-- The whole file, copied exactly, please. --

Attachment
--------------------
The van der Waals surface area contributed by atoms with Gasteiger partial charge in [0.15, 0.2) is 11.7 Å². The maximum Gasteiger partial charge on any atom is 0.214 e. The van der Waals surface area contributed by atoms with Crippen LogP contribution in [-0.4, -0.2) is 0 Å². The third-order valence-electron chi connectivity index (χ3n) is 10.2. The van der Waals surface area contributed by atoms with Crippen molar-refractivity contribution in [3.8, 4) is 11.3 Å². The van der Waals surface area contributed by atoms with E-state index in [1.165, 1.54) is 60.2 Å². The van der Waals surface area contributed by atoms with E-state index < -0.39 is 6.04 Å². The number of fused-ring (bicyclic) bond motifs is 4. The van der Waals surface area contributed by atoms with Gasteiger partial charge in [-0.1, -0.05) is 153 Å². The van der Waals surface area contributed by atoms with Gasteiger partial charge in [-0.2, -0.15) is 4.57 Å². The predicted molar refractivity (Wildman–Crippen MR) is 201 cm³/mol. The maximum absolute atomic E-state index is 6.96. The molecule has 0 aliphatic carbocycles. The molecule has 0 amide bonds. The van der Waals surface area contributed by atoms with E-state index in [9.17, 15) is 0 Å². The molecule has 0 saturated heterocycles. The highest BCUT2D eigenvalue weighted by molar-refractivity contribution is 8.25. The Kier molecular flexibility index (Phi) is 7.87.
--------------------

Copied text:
The van der Waals surface area contributed by atoms with Gasteiger partial charge in [0.15, 0.2) is 11.7 Å². The maximum Gasteiger partial charge on any atom is 0.214 e. The van der Waals surface area contributed by atoms with Crippen LogP contribution in [-0.4, -0.2) is 0 Å². The third-order valence-electron chi connectivity index (χ3n) is 10.2. The van der Waals surface area contributed by atoms with Crippen molar-refractivity contribution in [3.8, 4) is 11.3 Å². The van der Waals surface area contributed by atoms with E-state index in [1.165, 1.54) is 60.2 Å². The van der Waals surface area contributed by atoms with E-state index < -0.39 is 6.04 Å². The number of fused-ring (bicyclic) bond motifs is 4. The van der Waals surface area contributed by atoms with Gasteiger partial charge in [-0.1, -0.05) is 153 Å². The van der Waals surface area contributed by atoms with Gasteiger partial charge in [-0.2, -0.15) is 4.57 Å². The predicted molar refractivity (Wildman–Crippen MR) is 201 cm³/mol. The maximum absolute atomic E-state index is 6.96. The molecule has 0 aliphatic carbocycles. The molecule has 0 amide bonds. The van der Waals surface area contributed by atoms with E-state index in [9.17, 15) is 0 Å². The molecule has 0 saturated heterocycles. The highest BCUT2D eigenvalue weighted by molar-refractivity contribution is 8.25. The Kier molecular flexibility index (Phi) is 7.87.